In 1980, Forrest Wilson wrote in the foreword to Paul Laseau’s ‘Graphic Thinking for Architects and Designers’: “The building of great buildings is no longer the creation of master craftsmen led by a master builder but of architectural offices organized along the lines of industrial production. The task of the architect has been divided and subdivided into an assembly line of designer, construction manager, interior designer, decorator, structural, electrical mechanical engineers, and draftsmen. “
The first separation is perhaps between ‘design’ and ‘drafting.’ The larger separation is between ‘design’ and ‘building/construction’ for which ‘drawing/drafting’ are intermediary steps. To reconnect the two ends of the process you’d need to start designing but also building in small ways if not large ways that are less possible in an industrialized world. In hands-on practices such as the work of small design-build firms, designers are involved in the design and delivery process this is more possible.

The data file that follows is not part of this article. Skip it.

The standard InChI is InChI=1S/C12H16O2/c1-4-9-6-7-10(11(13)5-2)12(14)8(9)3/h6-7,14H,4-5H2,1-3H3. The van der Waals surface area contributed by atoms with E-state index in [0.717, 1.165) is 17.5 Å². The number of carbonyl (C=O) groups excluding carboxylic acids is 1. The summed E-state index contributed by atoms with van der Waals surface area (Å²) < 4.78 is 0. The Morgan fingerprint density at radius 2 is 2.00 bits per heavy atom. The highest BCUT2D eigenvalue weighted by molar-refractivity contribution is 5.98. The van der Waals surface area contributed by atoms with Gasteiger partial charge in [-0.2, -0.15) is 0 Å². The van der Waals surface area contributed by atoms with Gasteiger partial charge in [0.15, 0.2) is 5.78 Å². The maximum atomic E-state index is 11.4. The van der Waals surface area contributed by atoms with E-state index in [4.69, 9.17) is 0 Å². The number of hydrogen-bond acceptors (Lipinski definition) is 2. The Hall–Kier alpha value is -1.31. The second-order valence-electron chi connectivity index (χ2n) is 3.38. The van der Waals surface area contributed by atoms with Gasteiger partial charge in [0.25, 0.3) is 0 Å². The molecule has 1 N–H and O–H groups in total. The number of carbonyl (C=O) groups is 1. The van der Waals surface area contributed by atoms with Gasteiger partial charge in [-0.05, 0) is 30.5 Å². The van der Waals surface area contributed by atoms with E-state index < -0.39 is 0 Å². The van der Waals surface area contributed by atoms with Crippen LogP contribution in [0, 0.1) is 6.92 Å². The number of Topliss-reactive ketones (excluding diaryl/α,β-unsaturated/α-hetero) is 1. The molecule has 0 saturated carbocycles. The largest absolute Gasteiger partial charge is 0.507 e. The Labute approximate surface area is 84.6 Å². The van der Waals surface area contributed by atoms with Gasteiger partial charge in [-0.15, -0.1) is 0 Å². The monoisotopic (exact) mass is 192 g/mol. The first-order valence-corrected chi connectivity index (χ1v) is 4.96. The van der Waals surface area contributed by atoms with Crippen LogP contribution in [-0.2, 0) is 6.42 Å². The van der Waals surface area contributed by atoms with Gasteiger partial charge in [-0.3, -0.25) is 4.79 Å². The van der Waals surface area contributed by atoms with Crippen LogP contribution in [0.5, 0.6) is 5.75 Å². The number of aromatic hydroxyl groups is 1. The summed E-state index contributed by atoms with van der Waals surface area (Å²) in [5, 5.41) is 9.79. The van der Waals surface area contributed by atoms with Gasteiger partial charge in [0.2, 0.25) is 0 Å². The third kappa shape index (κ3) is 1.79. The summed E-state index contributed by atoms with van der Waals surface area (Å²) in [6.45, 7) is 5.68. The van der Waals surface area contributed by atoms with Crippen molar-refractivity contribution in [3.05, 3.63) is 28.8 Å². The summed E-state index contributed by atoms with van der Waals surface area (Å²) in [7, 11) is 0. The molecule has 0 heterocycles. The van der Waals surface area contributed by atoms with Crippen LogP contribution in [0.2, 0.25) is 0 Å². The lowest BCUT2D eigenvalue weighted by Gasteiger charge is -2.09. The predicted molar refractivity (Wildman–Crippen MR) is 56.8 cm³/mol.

Wilson also recognizes the need for creativity to be practiced across the system. He concludes the foreword with: “The need for graphic thinking is great but it is greater on the work benches of the assembly lines at River Rouge than on the desk of the chief designers of Skidmore, Owings and Merrill.”
Since 1980, the trajectory that Wilson points out has continued. But perhaps this very separation has led to a resurgence through a strong presence of a DIY culture in North America and the emergence of the more recent ‘maker’ movement that reconnects design, drawing and building in the act of every person engaging in the process. The increasing interest in design thinking and its applications across the board is another evidence of this. Check out Harvard Business Review’s September 2015 issue: https://hbr.org/magazine, that is themed on ‘The Evolution of Design Thinking.’
I’m currently applying design thinking for systems change in the context of advancing equity and diversity, and in the realm of sustainable design for communities. This involves reconnecting design, drawing and building in new ways and empowering others to do so as well. The need to teach non-designers about design, about drawing, about building (systems, not only products) continues….exciting!